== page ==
Take the 2-minute tour ×
Stack Overflow is a question and answer site for professional and enthusiast programmers. It's 100% free.

Possible Duplicate:
count duplicate elements in ruby array

I just started learning ruby and I wish to achieve something like this. Let say I have an array

["student", "student", "teacher", "teacher", "teacher"]

What I'm trying to do is to count the number of student and teacher and store it into a hash, so that i can get

{:student= > 2, :teacher=> 3}

Could someone give me some kind of direction on how to do this?

share|improve this question

marked as duplicate by alestanis, Andrew Grimm, Geoff Lanotte, Jaguar, seva titov Nov 12 '12 at 4:51

This question has been asked before and already has an answer. If those answers do not fully address your question, please ask a new question.

7 Answers 7

up vote 3 down vote accepted

You should check this answer, which gives this example:

# sample array

# make the hash default to 0 so that += will work correctly
b = Hash.new(0)

# iterate over the array, counting duplicate entries
a.each do |v|
  b[v] += 1

b.each do |k, v|
  puts "#{k} appears #{v} times"
share|improve this answer
list = ["student", "student", "teacher"]

# Initializing the hash with value 0 so that we can use += 1
count = Hash.new(0)  

list.each {|el| count[el] += 1}

#Number of student  
share|improve this answer
xs.inject({}) { |acc, x| acc.update(x => (acc[x] || 0) + 1) }
#=> {"student"=>2, "teacher"=>3} 


xs.each_with_object(Hash.new(0)) { |x, acc| acc[x] += 1 }
#=> {"student"=>2, "teacher"=>3}
share|improve this answer
Will fetch make it faster than update? –  sawa Nov 11 '12 at 12:31
@sawa. But isn't fetch a get operation? But now that you mention it, the value can also be written (acc.fetch(x, 0) + 1)? –  tokland Nov 11 '12 at 12:56
It was my mistake, sorry. –  sawa Nov 11 '12 at 13:53

This particular problem is a great example of how choosing the right algorithm, but even more importantly the right data structure can massively simplify the solution. In fact, in this particular case, choosing the right data structure will make the algorithm so trivial that it basically completely vanishes: the data structure already is the answer.

The data structure I am talking about is a Multiset: a Multiset is like a Set, except it doesn't store only unique items, instead it stores a count of how often each item is in the Multiset. Basically, a Set tells you whether a particular item is in the Set at all, a Multiset in addition also tells you how often that particular item is in the Multiset.

Unfortunately, there is no Multiset implementation in the Ruby core library or standard library, but there are a couple of implementations floating around the web.

You literally just have to construct a Multiset from your Array. Here's an example:

require 'multiset'

ary = ["student", "student", "teacher", "teacher", "teacher"]

print Multiset[*ary]

Yes, that's all there is to it. This prints:

#2 "student"
#3 "teacher"

And that's it. Example, using https://GitHub.Com/Josh/Multimap/:

require 'multiset'

histogram = Multiset.new(*ary)
# => #<Multiset: {"student", "student", "teacher", "teacher", "teacher"}>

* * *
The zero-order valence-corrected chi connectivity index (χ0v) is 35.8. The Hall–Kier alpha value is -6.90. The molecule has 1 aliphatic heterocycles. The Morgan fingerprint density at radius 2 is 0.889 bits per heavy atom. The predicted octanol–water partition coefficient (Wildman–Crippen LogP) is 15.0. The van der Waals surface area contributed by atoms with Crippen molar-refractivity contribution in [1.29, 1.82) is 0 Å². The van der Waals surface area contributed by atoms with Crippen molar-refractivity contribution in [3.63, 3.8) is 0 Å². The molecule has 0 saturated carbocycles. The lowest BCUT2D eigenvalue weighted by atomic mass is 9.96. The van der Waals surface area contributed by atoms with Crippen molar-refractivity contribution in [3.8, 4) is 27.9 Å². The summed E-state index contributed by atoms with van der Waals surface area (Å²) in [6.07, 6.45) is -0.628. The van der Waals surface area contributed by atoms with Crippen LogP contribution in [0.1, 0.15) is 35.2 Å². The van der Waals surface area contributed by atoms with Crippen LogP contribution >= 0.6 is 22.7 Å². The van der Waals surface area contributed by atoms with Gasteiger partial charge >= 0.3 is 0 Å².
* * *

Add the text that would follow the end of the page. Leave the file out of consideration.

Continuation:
# => 3

Example, using http://maraigue.hhiro.net/multiset/index-en.php:

require 'multiset'

histogram = Multiset[*ary]
# => #<Multiset:#2 'student', #3 'teacher'>

Another possibility is to use a Hash, which basically just means that instead of the Multiset taking care of the element counting for you, you have to do it yourself:

histogram = ary.inject(Hash.new(0)) {|hsh, item| hsh.tap { hsh[item] += 1 }}
print histogram
# { "student" => 2, "teacher" => 3 }

But you can have that easier if instead of counting yourself, you use Enumerable#group_by to group the elements by themselves and then map the groupings to their sizes. Lastly, convert back to a Hash:

Identity = ->x { x }

print Hash[[ary.group_by(&Identity).map {|n, ns| [n, ns.size] }]
# { "student" => 2, "teacher" => 3 }
share|improve this answer
Last two of your solutions are already given in different answers. –  sawa Nov 11 '12 at 13:57
stackoverflow.com/a/4300282/38765 has another mention of Multisets, plus links to other mentions of Multisets. –  Andrew Grimm Nov 11 '12 at 22:36

It really has been done to death here on SO, but I suggest:

Hash[*a.group_by{|x| x}.flat_map{|k, v| [k.to_sym,v.size]}]
#=> {:student=>2, :teacher=>3}
share|improve this answer
Hash[] accepts pairs since Ruby 1.8.7, no need to * + flatten. –  tokland Nov 11 '12 at 10:43
a = ["student", "student", "teacher", "teacher", "teacher"]

a.inject({}){|h, e| h[e] ||= a.count(e); h}
# => {"student"=>2, "teacher"=>3}
share|improve this answer
As happens with @RailsN00ob's answer, this is O(n^2) –  tokland Nov 11 '12 at 10:42
@tokland I think it is less than O(n^2). Because of ||=, it skips unnecessary iterations. When it skips, it is just a hash look up: h[e], which should be quick. I initially had an answer which is the same as RailsN00b's, and realized what you mention, and changed to what I have now. My answer is more effective than that. –  sawa Nov 11 '12 at 11:41
Yes, it potentially perfoms better thanks to the memoization of the counts, O(n*k) where k is the unique elements in a. So best case O(n), worst case still O(n^2). But in a clear a O(n) problem... –  tokland Nov 11 '12 at 12:19
list = ["student", "student", "teacher", "teacher", "teacher"] #original list

counts = {} #where the count hash will be

list.uniq.map{|x| counts[x]= list.count(x)} 

for every unique item in the list put the count of it from the original list in the counts hash.

one line. clean and simple.

share|improve this answer
map O(n) with count O(n) -> O(n^2). Terrible performance. –  tokland Nov 11 '12 at 10:40
see the question. he just started to learn ruby. performance is not an issue. –  Nick Ginanto Nov 11 '12 at 10:46

Not the answer you're looking for? Browse other questions tagged or ask your own question.